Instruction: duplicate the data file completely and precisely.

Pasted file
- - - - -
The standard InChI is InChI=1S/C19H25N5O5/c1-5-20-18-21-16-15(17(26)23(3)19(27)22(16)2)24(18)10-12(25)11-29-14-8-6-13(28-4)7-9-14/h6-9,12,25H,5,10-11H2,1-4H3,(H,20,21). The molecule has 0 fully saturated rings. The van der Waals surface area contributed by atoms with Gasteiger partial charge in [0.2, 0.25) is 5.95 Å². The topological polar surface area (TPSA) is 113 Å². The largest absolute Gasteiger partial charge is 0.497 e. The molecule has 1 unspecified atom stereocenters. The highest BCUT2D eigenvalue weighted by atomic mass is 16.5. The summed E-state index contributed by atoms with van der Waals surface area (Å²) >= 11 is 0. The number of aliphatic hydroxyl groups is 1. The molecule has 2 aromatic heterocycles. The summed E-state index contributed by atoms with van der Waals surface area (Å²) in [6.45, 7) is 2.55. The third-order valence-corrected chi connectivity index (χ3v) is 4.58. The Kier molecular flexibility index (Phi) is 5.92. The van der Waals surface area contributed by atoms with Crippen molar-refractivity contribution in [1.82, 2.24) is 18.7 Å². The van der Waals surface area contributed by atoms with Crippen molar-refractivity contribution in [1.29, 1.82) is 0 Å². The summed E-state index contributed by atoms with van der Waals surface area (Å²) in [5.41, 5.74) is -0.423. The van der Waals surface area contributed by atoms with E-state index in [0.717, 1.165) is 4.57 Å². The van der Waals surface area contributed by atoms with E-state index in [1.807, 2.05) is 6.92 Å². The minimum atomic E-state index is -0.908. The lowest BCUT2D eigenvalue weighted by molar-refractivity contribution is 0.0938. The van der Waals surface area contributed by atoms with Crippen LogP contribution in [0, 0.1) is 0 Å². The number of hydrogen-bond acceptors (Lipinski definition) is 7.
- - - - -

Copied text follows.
The standard InChI is InChI=1S/C19H25N5O5/c1-5-20-18-21-16-15(17(26)23(3)19(27)22(16)2)24(18)10-12(25)11-29-14-8-6-13(28-4)7-9-14/h6-9,12,25H,5,10-11H2,1-4H3,(H,20,21). The molecule has 0 fully saturated rings. The van der Waals surface area contributed by atoms with Gasteiger partial charge in [0.2, 0.25) is 5.95 Å². The topological polar surface area (TPSA) is 113 Å². The largest absolute Gasteiger partial charge is 0.497 e. The molecule has 1 unspecified atom stereocenters. The highest BCUT2D eigenvalue weighted by atomic mass is 16.5. The summed E-state index contributed by atoms with van der Waals surface area (Å²) >= 11 is 0. The number of aliphatic hydroxyl groups is 1. The molecule has 2 aromatic heterocycles. The summed E-state index contributed by atoms with van der Waals surface area (Å²) in [6.45, 7) is 2.55. The third-order valence-corrected chi connectivity index (χ3v) is 4.58. The Kier molecular flexibility index (Phi) is 5.92. The van der Waals surface area contributed by atoms with Crippen molar-refractivity contribution in [1.82, 2.24) is 18.7 Å². The van der Waals surface area contributed by atoms with Crippen molar-refractivity contribution in [1.29, 1.82) is 0 Å². The summed E-state index contributed by atoms with van der Waals surface area (Å²) in [5.41, 5.74) is -0.423. The van der Waals surface area contributed by atoms with E-state index in [0.717, 1.165) is 4.57 Å². The van der Waals surface area contributed by atoms with E-state index in [1.807, 2.05) is 6.92 Å². The minimum atomic E-state index is -0.908. The lowest BCUT2D eigenvalue weighted by molar-refractivity contribution is 0.0938. The van der Waals surface area contributed by atoms with Crippen LogP contribution in [0, 0.1) is 0 Å². The number of hydrogen-bond acceptors (Lipinski definition) is 7.